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Missing plane: Pilots' homes searched
Publish Date: Mar 16, 2014
Missing plane: Pilots' homes searched
Security guards stand in front of the main gate house of the area where captain Zahari Ahmad Shah lives, the pilot captain of the missing plane, in Shah Alam. PHOTO/AFP
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KUALA LUMPUR - Malaysia's government said Sunday that police had searched the homes of the two pilots of a missing airliner and were examining the captain's home flight simulator, but cautioned it was "normal" procedure.

"Police searched the home of the pilot on Saturday, 15 March," a statement by the transport ministry said.

"Officers spoke to family members of the pilot and experts are examining the pilot's flight simulator. On 15 March, the police also searched the home of the co-pilot."

Meanwhile, investigators probing the disappearance of Malaysia Airlines MH370 piloted an identical Boeing 777-200 on the missing plane's suspected flight path, in a re-enactment confirming their belief that it banked west, a senior Malaysian military official said Sunday.

The revelation provided an insight into the lengths that international investigators who are aiding the Malaysian government are going to in probing the baffling mystery surrounding the fate of the plane.

The re-enactment, staged in recent days, was aimed at determining whether the radar and satellite data that it generated matches up with data on MH370's flight.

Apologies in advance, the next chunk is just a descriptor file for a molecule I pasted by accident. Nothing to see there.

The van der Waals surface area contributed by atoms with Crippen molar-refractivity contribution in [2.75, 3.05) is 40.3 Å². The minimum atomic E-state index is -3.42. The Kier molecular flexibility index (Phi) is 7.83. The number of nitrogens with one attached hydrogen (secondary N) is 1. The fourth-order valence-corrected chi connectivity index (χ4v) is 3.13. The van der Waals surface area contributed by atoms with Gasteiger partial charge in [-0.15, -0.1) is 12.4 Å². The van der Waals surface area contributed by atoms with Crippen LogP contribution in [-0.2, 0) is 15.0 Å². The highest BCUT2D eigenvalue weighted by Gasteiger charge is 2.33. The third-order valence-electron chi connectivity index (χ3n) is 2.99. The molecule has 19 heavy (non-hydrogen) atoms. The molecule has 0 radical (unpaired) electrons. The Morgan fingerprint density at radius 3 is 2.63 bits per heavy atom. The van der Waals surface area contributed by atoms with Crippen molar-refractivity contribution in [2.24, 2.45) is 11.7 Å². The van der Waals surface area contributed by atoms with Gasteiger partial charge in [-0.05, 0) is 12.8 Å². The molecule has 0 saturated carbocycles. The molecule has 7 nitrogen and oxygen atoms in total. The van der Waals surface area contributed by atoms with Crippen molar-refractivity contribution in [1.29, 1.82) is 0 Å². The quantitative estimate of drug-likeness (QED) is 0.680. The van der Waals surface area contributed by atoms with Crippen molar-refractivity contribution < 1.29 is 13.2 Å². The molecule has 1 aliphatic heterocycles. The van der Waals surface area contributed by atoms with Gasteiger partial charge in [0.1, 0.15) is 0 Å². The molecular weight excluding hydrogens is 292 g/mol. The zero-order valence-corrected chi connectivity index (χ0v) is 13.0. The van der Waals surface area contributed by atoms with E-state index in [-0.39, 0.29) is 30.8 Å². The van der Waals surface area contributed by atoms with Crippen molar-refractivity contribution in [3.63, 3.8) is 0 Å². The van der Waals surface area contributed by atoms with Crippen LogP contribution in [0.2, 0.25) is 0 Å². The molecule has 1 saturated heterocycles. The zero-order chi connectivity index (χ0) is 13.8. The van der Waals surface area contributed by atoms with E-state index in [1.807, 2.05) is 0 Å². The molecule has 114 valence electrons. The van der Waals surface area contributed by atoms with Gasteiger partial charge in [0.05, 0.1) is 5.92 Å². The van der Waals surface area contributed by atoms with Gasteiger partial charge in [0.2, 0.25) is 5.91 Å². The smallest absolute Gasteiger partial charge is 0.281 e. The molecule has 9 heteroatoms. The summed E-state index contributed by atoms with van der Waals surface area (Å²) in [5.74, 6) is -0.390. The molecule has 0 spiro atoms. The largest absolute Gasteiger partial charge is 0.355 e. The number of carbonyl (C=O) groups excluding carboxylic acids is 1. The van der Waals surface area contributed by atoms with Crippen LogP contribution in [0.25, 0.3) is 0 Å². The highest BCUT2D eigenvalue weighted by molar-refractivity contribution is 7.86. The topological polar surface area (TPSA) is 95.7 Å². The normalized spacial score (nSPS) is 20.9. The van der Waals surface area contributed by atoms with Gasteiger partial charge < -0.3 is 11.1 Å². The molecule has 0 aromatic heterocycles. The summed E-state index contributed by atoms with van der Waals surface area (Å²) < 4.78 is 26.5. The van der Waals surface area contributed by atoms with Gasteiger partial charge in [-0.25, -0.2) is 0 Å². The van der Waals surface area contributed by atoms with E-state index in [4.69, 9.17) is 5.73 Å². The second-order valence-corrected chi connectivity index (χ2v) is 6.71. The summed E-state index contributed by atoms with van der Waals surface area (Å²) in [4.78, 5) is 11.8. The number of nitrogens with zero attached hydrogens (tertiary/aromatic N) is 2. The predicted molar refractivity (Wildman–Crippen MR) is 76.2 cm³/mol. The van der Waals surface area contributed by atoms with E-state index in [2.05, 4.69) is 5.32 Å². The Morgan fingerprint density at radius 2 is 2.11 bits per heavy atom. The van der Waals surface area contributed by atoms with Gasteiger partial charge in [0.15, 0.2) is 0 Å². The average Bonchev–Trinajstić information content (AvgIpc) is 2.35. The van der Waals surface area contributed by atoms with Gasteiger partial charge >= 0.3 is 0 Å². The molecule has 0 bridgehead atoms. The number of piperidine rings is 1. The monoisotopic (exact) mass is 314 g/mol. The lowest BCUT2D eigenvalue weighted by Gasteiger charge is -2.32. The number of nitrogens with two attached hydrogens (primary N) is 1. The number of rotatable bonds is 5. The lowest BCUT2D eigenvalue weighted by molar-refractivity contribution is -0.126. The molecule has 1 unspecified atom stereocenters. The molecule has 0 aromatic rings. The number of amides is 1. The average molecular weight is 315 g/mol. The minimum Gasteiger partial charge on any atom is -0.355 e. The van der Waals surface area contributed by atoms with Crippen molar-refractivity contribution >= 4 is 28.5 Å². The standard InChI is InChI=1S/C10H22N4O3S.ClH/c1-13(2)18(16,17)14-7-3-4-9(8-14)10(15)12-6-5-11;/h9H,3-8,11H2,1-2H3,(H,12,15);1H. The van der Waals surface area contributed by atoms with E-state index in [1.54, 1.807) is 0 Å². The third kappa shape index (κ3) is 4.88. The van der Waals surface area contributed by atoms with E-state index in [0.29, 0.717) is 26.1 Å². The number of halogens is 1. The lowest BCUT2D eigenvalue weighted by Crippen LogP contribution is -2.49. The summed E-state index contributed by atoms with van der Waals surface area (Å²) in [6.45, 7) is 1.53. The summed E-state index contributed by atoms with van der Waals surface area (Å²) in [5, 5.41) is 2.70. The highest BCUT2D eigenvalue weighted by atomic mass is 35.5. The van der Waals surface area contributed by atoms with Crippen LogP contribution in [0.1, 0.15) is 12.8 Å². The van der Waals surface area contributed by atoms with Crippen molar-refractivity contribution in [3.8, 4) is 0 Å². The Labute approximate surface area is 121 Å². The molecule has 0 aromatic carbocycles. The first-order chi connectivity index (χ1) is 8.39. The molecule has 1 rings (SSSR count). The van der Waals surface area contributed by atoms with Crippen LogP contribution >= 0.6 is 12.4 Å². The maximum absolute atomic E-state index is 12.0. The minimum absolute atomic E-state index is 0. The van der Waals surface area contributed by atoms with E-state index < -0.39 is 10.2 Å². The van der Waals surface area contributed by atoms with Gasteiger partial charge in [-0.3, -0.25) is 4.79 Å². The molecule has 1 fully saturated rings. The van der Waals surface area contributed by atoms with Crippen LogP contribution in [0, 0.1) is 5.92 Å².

"The idea of the flight was to find out the possible direction the missing plane could have gone," the official, who is closely involved in the investigation, told AFP on condition of anonymity.

The official said the new findings generated data identical to that which is believed to show the missing airliner turned from its intended flight path across the South China Sea, doubled back across Malaysia, and then veered northwest toward the Andaman Sea.

The plane was flown on the same course, including zig-zag moves possibly intended to avoid civilian radar.

"The plane was flown exactly how the missing plane flew based on military radar data. It did a turn-around, flew across the Malaysian peninsula and up north," the official said.


A crew member from a Malaysian Air Force CN235 aircraft works during a search and rescue (SAR) operation for the missing airliner. PHOTO/AFP


This Malaysian Air Force CN235 aircraft is involved in the search for the missing jet. PHOTO/AFP

"That is why we can conclusively say which two possible directions the plane flew and we have now refocused our search and rescue operations to these two new areas."

The now week-long search for the Boeing 777 jumbo jet initially focused on waters in the South China Sea between Malaysia and Vietnam, where the plane disappeared from radar on March 8.

However, following an investigation, it was refocused Saturday after Malaysia's leader Najib Razak announced that data indicated the communications systems of MH370 were deliberately de-activated by someone aboard, and the jet diverted away from its Kuala Lumpur-Beijing flight path.

Najib said search efforts would now be focused on one corridor stretching northwest from Malaysia to as far away as Kazakhstan and another reaching southwest toward the southern Indian Ocean.

Najib's revelations effectively ruled out earlier theories of a catastrophic mechanical failure or mid-air explosion, but raised the disturbing scenario of a potential hijack, attempted terror attack or rogue action by a member of the crew.

No firm leads have emerged yet to support any of those theories.

Asked about the new challenges in finding the plane as the search area widens, the official liked the effort to the logistical challenge of a moon mission.

"It is like going to the moon. The operation is going to be more challenging," the official said.

AFP

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